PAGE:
Photo of The Pheasant

Review by Fiona Duncan, published 15th November 2009.

Let's start with breakfast. "That," Chris Chown told me, "was the best breakfast I have ever had in an English hotel." High praise indeed; as chef proprietor of the delightful Plas Bodegroes, a beacon of excellence in Wales, Chown has always understood that a hotel's breakfast should be the equal of dinner and always cooked it himself.

Chris and Gunna, his wife, and I had bumped into one another by chance in the Pheasant the night before. We had all enjoyed our dinner, and given it high praise. My creamy gratiné of roast salsify laced with crunchy cobnuts was quite wonderful, and a fat slice of halibut cooked in viognier with a cep sauce and a sprinkling of seashore vegetables was almost as good. At the end, the chef emerged from the kitchen, in a friendly, unobtrusive way, to chat to his guests.

Chef Peter Neville has run the Pheasant (along with manager Paul Wanless) since it reopened earlier this year. Neville co-owns the Pheasant with Andrew and Jacqui Purns, proprietors of the renowned Star Inn, along the road in the village of Harome. Neville was Purns's head chef when the Pheasant came up for sale. "It seemed the natural thing," laughs Purns, "to buy a hotel in a recession."

The acquisition of the Pheasant has increased the Star's empire (recently expanded restaurant and accommodation; butcher's in Helmsley, shop in Harome) to gargantuan proportions for a couple who started with one tiny run-down pub, but who, with massive doses of hard work, talent and commitment to Yorkshire, now have a rooted, lasting success on their hands. "What's he bought now?" Purns's mother, a Whitby farmer's wife, is often heard to groan.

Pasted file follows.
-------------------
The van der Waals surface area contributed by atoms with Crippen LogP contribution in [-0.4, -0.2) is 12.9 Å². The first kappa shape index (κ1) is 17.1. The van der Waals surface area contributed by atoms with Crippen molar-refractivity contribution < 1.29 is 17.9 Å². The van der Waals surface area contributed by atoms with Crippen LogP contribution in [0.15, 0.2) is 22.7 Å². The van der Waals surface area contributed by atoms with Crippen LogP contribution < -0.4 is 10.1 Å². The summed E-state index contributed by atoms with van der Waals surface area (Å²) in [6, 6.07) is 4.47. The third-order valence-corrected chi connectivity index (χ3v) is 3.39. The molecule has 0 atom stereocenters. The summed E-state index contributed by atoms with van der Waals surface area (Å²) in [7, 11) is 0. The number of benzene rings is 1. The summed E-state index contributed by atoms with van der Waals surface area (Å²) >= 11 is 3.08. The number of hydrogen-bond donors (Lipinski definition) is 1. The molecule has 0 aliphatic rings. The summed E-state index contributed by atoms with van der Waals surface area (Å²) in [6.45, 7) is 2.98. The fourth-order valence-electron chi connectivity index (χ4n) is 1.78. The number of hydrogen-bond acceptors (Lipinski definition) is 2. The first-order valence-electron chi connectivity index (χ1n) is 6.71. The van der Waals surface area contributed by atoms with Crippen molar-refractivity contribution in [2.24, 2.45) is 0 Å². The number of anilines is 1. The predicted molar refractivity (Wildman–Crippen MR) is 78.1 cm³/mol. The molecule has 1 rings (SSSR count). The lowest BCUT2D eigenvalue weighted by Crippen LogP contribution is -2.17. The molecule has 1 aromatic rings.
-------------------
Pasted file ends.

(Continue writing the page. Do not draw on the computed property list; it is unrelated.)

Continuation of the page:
Hasn't she got a point, though? Why have two hotels, both with fine chefs (Purns has a Michelin star), in the same sleepy village? But it works. The Star has superb food and an amazing kitchen garden, but little space for its overnight guests. It also appeals, now, to a younger element with its flashy new restaurant and bar and fun version of the must-have chef's table (whoever invented that particular fad should be lassoed).

The Pheasant, on the other hand, sympathetically redecorated by Jacqui in natural colours, has space, including a large and comfortable sitting room leading to a lovely terrace overlooking the village pond. There's even a swimming pool. It's a truly relaxing place and the service is superb.

And what, by the way, made breakfast so special? Its quality, and the elegant simplicity of its presentation. On the table were little glass pots of proper fruit salad or berries and yogurt, a dish of charcuterie and another of home-smoked salmon and roll mops, a hunk of pungent local cheese, home-made bread and croissants. On the menu: porridge with Harome honey; frittatas; Whitby kippers… could you resist?

Harome, near Helmsley (01439 771241; Doubles £150 per night, including breakfast. Access for guests with disabilities